Northern Ireland’s 50,000 Oxford/AstraZeneca vaccines will be used to give as many first doses of the jab as possible.
GPs are expected to begin the first phase of population vaccination from January 4, starting with those aged 80 years and over and then priority groups.
Northern Ireland’s Chief Medical Officer Dr Michael McBride said the initial dose of the Oxford/AstraZeneca jab “offers as much as 70% protection against the effects of the virus”.
Following updated guidance from the Joint Committee on vaccination and Immunisation (JCVI), he added that the first 50,000 doses available to NI will be used primarily as first doses for those on priority lists to “have the greatest impact on reducing mortality and hospitalisations”.
Chief Medical Officer Dr Michael McBride said: “Northern Ireland has currently 50,000 Oxford/AstraZeneca vaccines which will begin rolling out to GP Practices from Monday 4 January.
“The GP programme will run alongside the ongoing vaccination programme and will prioritise those over 80 initially but will quickly work down through the priority groups recommended for vaccination by JCVI.”
Explaining the decision, the Department of Health say JCVI recommended that as many people on the JCVI priority list as possible should be offered a first vaccine dose as the initial priority.
Dr McBride added: “The four UK Chief Medical Officers agree with JCVI that prioritising the first doses of vaccine for as many people as possible will deliver the greatest benefit in the shortest possible time.
“First and foremost we must act to protect those most as risk of severe disease and death. The evidence shows that the initial dose of vaccine offers as much as 70% protection against the effects of the virus.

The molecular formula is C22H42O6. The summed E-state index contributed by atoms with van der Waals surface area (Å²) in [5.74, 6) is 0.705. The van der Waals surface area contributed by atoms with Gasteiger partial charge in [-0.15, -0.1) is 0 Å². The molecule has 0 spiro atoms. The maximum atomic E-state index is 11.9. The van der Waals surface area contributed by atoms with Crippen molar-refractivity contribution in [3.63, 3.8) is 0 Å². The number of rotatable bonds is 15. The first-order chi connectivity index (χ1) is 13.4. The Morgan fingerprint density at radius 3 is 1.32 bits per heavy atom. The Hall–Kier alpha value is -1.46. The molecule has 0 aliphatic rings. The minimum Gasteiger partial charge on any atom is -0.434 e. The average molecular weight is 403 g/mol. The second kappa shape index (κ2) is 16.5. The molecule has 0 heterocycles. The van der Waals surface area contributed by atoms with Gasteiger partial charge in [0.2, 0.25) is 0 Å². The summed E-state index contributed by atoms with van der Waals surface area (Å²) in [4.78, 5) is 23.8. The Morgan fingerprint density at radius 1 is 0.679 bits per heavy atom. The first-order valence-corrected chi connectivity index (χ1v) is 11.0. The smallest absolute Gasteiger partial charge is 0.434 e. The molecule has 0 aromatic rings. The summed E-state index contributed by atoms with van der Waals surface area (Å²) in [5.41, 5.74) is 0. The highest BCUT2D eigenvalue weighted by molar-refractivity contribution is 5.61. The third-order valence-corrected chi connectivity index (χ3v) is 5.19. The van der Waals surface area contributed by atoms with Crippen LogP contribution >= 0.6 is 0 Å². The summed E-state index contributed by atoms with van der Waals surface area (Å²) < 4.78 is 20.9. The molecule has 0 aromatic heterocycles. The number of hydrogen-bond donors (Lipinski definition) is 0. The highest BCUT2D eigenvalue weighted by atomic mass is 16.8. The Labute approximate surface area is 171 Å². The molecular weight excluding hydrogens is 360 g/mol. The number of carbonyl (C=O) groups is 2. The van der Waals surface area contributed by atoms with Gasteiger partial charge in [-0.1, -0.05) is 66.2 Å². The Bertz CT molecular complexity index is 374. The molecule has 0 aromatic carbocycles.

“Providing that level of protection on a large scale will have the greatest impact on reducing mortality and hospitalisations, protecting the Health and Social Care system. It is the right thing to do for the public health.
“Everyone will of course receive their second dose to complete the course within the recommended timescale. We can all be assured by the level of protection that is available following the first dose and that the second dose will prolong the period of immunity.
“Within days to weeks, those vaccinated are much less likely to get severe illness. What we don’t know yet is whether they are at less risk of carrying the virus asymptomatically and passing it on to others. It is therefore really important that everyone who is vaccinated continues to follow the advice on social distancing, respiratory and hand hygiene and all the steps we know work in controlling infection and protecting others.”
Dr McBride said both programmes will continue alongside each other.
So far in Northern Ireland, 8,940 care home residents have been vaccinated, as well as 10,484 care home staff and 14,259 HSC staff via the first approved vaccine.
Health Minister Robin Swann said the latest approval by the Medicines & Healthcare products Regulatory Agency (MHRA) paved the way for a significant acceleration of Northern Ireland’s vaccination programme.
But he also warned that the coming weeks will be among the most challenging yet in the pandemic, with our health service under immense pressure.
Minister Swann added: “The vaccine programme will transform the situation but that will take time. Between now and then, we need another big push to get through these next few months.
“We can all play our part in supporting the health service and in protecting each other from Covid-19. Please follow the public health advice to stop it spreading and please strictly abide by the current lockdown rules.”